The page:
JT Film Review

137 – Source Code (2011)

Source Code Review

2.5/5 stars

Director – Duncan Jones

Cast – Jake Gyllenhaal, Vera Fermiga, Michelle Monaghan, Jeffrey Wright, Michael Arden, Russel Peters


Source Code  is the second film from Moon director (and son of David Bowie), Duncan Jones. The idea at the core of the movie is that Colter Stevens (Jake Gyllenhaal) must repeatedly relive the eight minutes prior to a train bombing in order to deduce the culprit.

It’s a great idea, but I never felt it living up to its premise, and while it may be a bit unfair to judge a movie on the heights it fails to hit, we can’t help but think of how much better the movie could have been.

The movie is really a murder mystery at heart. The victims are the train passengers, the train is the island or snowbound inn of countless armchair mysteries, and the murderer must be one of the people on the train. Colter of course, is our Poroit. Agatha Christie would be proud. But what is the main rule of a murder mystery? It seems to me that is that you solve the crime at the end of the story. Source Code solves the crime far too soon, not too long after the half way point, and then moves on to a far less involving plot. This just plain doesn’t work.

Now, Stevens must try to stop the bomb exploding in the first place, despite the fact that he is repeatedly told that the mechanism which allows him to relive these events is essentially just a simulation that has no effect on real life. He insists on trying anyway, and with the illicit help of Vera Farmiga’s military character, he goes back in to save the life of all the passengers of the train. Especially the life of the hot brunette who sat across the aisle, who he apparently he has fallen in love with. The brunette with whom he has no past, no relationship, and has exchanged maybe 50 words with. Structured this way, the movie comes across as two episodes of a TV show just glued together. And the second half is nowhere near as good as the first.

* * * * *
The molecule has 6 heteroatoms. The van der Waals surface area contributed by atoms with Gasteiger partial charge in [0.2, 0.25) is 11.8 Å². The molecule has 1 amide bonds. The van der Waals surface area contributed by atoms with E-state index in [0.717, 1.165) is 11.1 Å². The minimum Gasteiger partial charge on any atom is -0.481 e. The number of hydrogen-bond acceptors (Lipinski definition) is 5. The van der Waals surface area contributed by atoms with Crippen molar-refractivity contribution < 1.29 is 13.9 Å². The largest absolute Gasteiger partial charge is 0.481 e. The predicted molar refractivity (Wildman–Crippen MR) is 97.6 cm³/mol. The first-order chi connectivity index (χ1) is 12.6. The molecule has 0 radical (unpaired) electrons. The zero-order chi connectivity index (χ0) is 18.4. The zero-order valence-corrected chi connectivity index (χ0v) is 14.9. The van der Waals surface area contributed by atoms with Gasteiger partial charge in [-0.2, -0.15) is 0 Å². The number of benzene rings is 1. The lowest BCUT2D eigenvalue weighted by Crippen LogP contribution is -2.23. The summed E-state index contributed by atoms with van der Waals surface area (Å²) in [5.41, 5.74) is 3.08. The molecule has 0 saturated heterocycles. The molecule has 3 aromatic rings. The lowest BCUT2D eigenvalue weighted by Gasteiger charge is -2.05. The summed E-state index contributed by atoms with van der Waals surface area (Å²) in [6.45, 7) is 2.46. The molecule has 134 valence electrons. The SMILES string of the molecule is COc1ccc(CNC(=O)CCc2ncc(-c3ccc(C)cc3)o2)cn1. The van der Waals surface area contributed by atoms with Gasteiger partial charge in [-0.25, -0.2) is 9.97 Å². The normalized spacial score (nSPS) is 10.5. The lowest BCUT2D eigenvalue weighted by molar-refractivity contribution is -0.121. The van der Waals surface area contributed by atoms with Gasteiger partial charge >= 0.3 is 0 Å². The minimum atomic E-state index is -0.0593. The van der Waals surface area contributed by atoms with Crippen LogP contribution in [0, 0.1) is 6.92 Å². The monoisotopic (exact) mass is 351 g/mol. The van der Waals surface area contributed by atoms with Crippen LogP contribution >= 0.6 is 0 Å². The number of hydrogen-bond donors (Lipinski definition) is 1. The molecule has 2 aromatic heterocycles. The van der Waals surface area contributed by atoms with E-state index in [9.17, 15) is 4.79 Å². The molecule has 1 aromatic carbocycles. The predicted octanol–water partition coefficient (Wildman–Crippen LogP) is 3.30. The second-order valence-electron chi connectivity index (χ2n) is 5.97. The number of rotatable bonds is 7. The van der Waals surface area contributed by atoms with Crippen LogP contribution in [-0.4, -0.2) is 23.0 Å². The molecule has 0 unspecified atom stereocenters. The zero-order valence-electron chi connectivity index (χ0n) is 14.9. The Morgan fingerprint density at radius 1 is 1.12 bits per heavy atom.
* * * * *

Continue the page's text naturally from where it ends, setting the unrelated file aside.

Which brings us to the ending… an absolute cop-out of an ending that leaves us wanting more (in a bad way). Worse than just being a cop-out, it seems to break the rules already established previously. It just casually smashes them, and treats it like a plot twist. But a plot twist must come out of the rules already established. To go back to the murder mystery reference again, we must have been able to, if we are smart enough, figure out the ending with all the information provided; but here we had already been told (well, essentially) that the ending we get was impossible. It just felt like cheating to me.

Well, enough of the bad stuff. It cannot be argued that the actors here are all excellent, with Gyllenhaal demonstrating great leading man chops, and Farmiga once again showing us what an under valued actress she is. The true standout though is Jeffrey Wright. To those who have only really seen him in the Bond series (including me, unfortunately), his great performance as somewhat of a mad scientist will come as a shock, he really is wonderful.


Source Code is frustratingly uneven; frustrating because the first half is really good. The central idea is so strong, and filled with such promise, that it strikes me as strange that the plot line should be solved just after the half way point, to be followed by a series of much weaker events. Slack characterization and development mean we don’t care about the ensuing romantic side plot, leaving the ending lackluster and anti-climactic. The first half is great though, so that leaves the movie with a half score, 2.5 out of 5.



“Source Code” on other websites:

IMDB —– Rotten Tomatoes —– Wikipedia



January 16, 2012 - Posted by | 2.5 Stars, Film Review, Genre - Sci-fi, Year - 2010-2019 | , , , , , , , , , , , ,

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